Recorded in New York City; July 5 and 8, 1960.
Digital remastering, 1990
(Fantasy Studios, Berkeley)
Tenor saxophonist Harold Land and trumpeter Kenny Dorham make for a potent front line on this CD reissue, a superior hard bop set. With an obscure and quietly boppish rhythm section (pianist Amos Trice, bassist Clarence Jones, and drummer Joe Peters) giving suitable backup, Land and Dorham stretch out on five selections, most notably Cole Porter's "So in Love," "On a Little Street in Singapore," and Land's "O.K. Blues," which was dedicated to producer Orrin Keepnews. A fine effort that serves as a strong example of Harold Land's early work.
All Music Guide
========= from the cover ==========
In this album, the combination of one of the "hardest" (and best) West Coast tenormen and an outstanding New York-based trumpet star produces an abundance of unpretentious, free-swinging jazz, spotlighting the spirited, highly individual solo work of Harold Land and Kenny Dorham.
The LP came into being as a sort of reunion between these two long-time friends who, although they have much in common, have only rarely had opportunities to play together. Land, Texas-born (in December, 1928) but raised in San Diego and now a resident of Los Angeles, has rarely left the West Coast - except for his 1954-55 stay with the Max Roach-Clifford Brown group. Dorham, also a Texan by birth and four years older than Harold, has been an important fixture on the Eastern jazz scene since the mid-'40s. While Land was with the Roach quintet, Kenny would often sit in, and a strong mutual admiration developed; but Harold had left the group to rejoin his family in L.A. (his replacement was Sonny Rollins) before Dorham entered the band following the death of Clifford Brown.
Except for their joint appearance as sidemen on an album by altoist Herb Geller a few years back, Land and Dorham had never recorded together until the Summer of 1960. At that time Harold arrived in New York as part of a Shorty Rogers quintet that also included the rhythm section with which Land had for some time been working in Los Angeles. The fact that Rogers, one of the deans of the now-declining West Coast "cool jazz" movement, had asked Harold to join him and had ended up using Land's quartet in its entirety, is certainly a sign of changing times and increasing good fortune for Land, who for several years in California had found his hard-bop style out of fashion and quite overshadowed by the cool.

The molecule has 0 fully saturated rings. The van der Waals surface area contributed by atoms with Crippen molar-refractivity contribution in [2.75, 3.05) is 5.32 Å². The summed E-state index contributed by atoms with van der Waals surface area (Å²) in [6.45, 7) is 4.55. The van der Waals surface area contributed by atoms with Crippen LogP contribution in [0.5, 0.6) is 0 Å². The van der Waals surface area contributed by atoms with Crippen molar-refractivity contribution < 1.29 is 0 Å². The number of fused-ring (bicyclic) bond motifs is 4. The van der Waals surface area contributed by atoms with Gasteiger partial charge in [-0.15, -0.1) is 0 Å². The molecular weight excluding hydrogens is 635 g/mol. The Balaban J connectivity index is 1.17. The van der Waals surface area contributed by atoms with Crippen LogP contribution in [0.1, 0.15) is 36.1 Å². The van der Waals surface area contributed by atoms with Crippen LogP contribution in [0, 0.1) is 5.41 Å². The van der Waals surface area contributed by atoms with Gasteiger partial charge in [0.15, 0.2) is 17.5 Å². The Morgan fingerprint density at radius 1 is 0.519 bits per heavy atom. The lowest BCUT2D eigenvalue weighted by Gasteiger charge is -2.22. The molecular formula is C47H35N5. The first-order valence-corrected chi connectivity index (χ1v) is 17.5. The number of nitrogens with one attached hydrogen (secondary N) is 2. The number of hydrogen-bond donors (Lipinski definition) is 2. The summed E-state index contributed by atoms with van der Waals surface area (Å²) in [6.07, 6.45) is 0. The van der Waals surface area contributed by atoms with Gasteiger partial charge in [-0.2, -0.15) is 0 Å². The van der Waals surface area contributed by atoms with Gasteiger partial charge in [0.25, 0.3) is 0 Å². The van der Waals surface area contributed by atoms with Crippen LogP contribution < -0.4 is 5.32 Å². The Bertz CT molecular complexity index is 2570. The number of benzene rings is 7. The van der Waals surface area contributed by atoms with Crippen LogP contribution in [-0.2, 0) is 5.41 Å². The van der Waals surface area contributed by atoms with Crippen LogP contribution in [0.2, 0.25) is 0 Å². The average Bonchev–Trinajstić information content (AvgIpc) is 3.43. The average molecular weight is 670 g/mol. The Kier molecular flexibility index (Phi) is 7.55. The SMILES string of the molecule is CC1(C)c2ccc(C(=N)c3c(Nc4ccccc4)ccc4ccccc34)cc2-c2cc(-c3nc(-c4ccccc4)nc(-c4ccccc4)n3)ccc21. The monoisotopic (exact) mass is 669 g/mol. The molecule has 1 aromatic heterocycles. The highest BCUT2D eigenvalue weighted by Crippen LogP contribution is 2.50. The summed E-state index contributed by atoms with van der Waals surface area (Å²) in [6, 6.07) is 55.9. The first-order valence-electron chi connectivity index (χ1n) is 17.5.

Jazzland utilized Harold's presence in New York to set up a record date, as a follow-up to his first LP for the label (which had been cut in the West and features guitarist Wes Montgomery and trumpeter Joe Gordon). Land, while availing himself of the unity of his accustomed rhythm trio, suggested that he could also work to advantage with Dorham. The strong mutual rapport between them and the way each seems to take fire from the other underlines the wisdom of that choice.
Two of the selections here are originals: Triple Trouble, an unusual waltz from the pen of pianist Amos Trice; and Okay Blues, dedicated by Land to a & r man Orrin Keepnews (whose initials are "O.K."). The others are Harold's treatments of relatively unfamiliar standards. Street in Singapore dates back to the 1930's; So in Love is a Cole Porter show tune; and the ballad, Slowly, is the work of David Raksin (almost exclusively known as the composer of Laura).
- Chris Albertson